From Birth to Death
- 4May 11, '12 by StaragateThese last few weeks in clinicals, I've been taking care of brand-new moms and babies. Brand new beginnings and patients who are full of life. It was wonderful. I loved the excitement of a new family. I got to have more practice using my nursing skills. I loved being part of the magical experience that is the birth of a human being.
As a student, I was able to become a CNA and gain some real healthcare experience. I've mostly worked with the Alzheimer's patients. I care about every one of them.
Yesterday, a resident passed away. The housekeeper was cleaning rooms and her eye's bugged. She called me over to the room. I took one look and I thought "oh boy." I told the nurse and she went right over to check her out. She confirmed it and I asked to perform the postmortem care.
I didn't know her very well, but I wanted to give her my best. I said a little prayer in my head for her. I cleaned her up and found the prettiest outfit that I could find. I looked for jewelry and found a matching necklace. She looked very nice by the time I was done. I didn't know if family was going to come or not. If they were, I wanted them to see her looking nice.
...as I went through the rest of my day, I was fine... until I was driving home. It just hit me that I experienced life at both ends of the spectrum this week. I teared up a little and thought about it. This is why I'm trying to become a nurse.Last edit by Joe V on May 12, '12 : Reason: Articles must have a minimum of 400 words.
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- 1May 12, '12 by ProudStudentYour story is inspiring. Nursing is awesome and a great field to get into for those of us who enjoy caring for others. I am doing CNA clinicals now, in a nursing home with some of the most wonderful residents. Every single one of them have an amazing story and sometimes they just need an ear to listen. Good for you for considering the family and the wishes of your expired resident, it sounds like you will make a great nurse!
- 0May 14, '12 by StaragateI showed this story to my mom and she told me that she got chills reading it. I must say that I was very unsettled by this, just because it was my first time. Her passing was expected and she was checked on within an hour of being discovered. I am a very emotional person... I cried a little this morning just watching the news! I seem to be able to put on the "shield" so I can take care of business. I wanted to say Nurse Hat, but I'm not a nurse yet!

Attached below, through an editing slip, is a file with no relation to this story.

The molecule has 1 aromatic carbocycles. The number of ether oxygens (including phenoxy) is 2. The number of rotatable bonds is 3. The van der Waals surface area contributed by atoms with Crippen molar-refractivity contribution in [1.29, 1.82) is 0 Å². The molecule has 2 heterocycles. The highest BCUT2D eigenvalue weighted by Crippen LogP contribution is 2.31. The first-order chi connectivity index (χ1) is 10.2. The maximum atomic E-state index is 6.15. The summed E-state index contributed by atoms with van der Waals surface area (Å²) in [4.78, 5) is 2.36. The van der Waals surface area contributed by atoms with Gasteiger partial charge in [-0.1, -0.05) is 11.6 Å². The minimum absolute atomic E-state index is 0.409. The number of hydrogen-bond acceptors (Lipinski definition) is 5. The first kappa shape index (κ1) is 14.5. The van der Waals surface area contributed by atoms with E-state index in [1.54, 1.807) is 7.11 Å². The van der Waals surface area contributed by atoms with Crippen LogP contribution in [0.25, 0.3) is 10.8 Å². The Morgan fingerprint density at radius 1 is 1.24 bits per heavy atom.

- 2May 14, '12 by Esme12 Senior Moderator"i didn't know her very well, but i wanted to give her my best. i said a little prayer in my head for her. i cleaned her up and found the prettiest outfit that i could find. i looked for jewelry and found a matching necklace. she looked very nice by the time i was done. i didn't know if family was going to come or not. if they were, i wanted them to see her looking nice.
...as i went through the rest of my day, i was fine... until i was driving home. it just hit me that i experienced life at both ends of the spectrum this week. i teared up a little and thought about it. this is why i'm trying to become a nurse."
bless you honey, you did just fine. to give someone kindness, respect and dignity and your heartfelt prayer is the gift that nursing brings to us. you have joined the ranks of those who serve and you have behaved beautifully. it is the reason we do.
being a nurse means…
you will never be bored.
you will always be frustrated.
you will be surrounded by challenges.
so much to do and so little time.
you will carry immense responsibility and very little authority.
you will step into people’s lives and you will make a difference.
some will bless you. some will curse you.
you will see people at their worst… and at their best.
you will never cease to be amazed at people’s capacity for love, courage, and endurance.
you will see life begin…and end.
you will experience resounding triumphs. and devastating failures.
you will cry a lot. you will laugh a lot.
you will know what it is to be human and to be humane.
[color=#c5b77d]melodie chenevert[color=#c5b77d] rn, mn, ma